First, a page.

She had made a mistake in marrying him, had been taken in by his courting ways, and his roguish smile, and the silly words of love that had never been uttered since then. He turned from her then, walking out into the night, whistling for the dog to follow him. The dog got up slowly from the mat in front of the fire, looking back at Sarah before following her master out the door for her evening walk through the woods by the river. Sarah stood in the empty kitchen.

She picked up the shoes, the straps hanging loosely from her fingers. She replaced them in the box, then went to the small, hollowed out compartment at the side of the fireplace. She placed the shoes in there, putting a small log of turf over the opening, drawing the whitewashed stone in front of it. Her dreams were shattered forever. She would never have a life, no more dancing, no more notions of beautiful dancing shoes sparkling with tiny diamante stones….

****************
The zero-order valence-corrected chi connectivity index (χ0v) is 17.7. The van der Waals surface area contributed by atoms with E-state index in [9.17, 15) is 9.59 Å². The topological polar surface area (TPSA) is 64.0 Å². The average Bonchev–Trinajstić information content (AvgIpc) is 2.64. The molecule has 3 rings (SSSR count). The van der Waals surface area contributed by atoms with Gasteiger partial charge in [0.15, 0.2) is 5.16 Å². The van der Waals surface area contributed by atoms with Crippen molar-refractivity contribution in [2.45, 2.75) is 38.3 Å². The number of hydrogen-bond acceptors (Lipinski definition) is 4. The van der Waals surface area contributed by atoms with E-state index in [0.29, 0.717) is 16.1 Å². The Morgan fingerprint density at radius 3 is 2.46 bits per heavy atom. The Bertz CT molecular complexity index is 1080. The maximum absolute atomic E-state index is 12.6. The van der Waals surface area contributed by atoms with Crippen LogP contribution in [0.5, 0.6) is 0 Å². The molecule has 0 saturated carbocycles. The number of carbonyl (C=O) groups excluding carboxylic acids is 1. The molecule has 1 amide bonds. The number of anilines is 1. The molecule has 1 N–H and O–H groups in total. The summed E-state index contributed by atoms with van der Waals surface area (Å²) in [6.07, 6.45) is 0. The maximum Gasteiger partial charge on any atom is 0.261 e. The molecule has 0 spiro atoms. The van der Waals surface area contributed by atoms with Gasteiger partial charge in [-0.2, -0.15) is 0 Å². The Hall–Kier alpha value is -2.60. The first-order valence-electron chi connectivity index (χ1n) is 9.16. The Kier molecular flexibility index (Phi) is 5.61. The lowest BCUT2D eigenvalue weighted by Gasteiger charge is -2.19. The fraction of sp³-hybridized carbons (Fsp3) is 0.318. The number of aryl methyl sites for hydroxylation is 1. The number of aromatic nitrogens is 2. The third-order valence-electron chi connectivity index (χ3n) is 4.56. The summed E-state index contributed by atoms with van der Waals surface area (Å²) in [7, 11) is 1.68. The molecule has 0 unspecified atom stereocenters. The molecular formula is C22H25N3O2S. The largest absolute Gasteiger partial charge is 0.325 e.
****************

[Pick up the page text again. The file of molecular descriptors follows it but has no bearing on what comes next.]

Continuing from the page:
“I don’t care what you say, Alan – I’m keeping that fireplace – it’s so in keeping with this place, it would be a pity to replace it with a modern one!” The young couple stood looking at the smoke stained fireplace, the grate rusted, pieces of moss falling from the chimney, remnants of birds nesting there.

They had been lucky to get the place so cheap, every house they had seen had been far above their budget, but this place had suited them perfectly.

“We’re not far from the city – only a short commute – and the motorway is very handy, no bottlenecks, no traffic hold ups – sure, it’s made for us, Alan!” Kate had looked at him adoringly, putting her hand in his while he pulled her close to him.
They had taken out a mortgage on the place, and now were in the process of renovating it, modernising the kitchen, putting in a shower unit in the bathroom, central heating throughout. It had been a long time since anybody had lived there.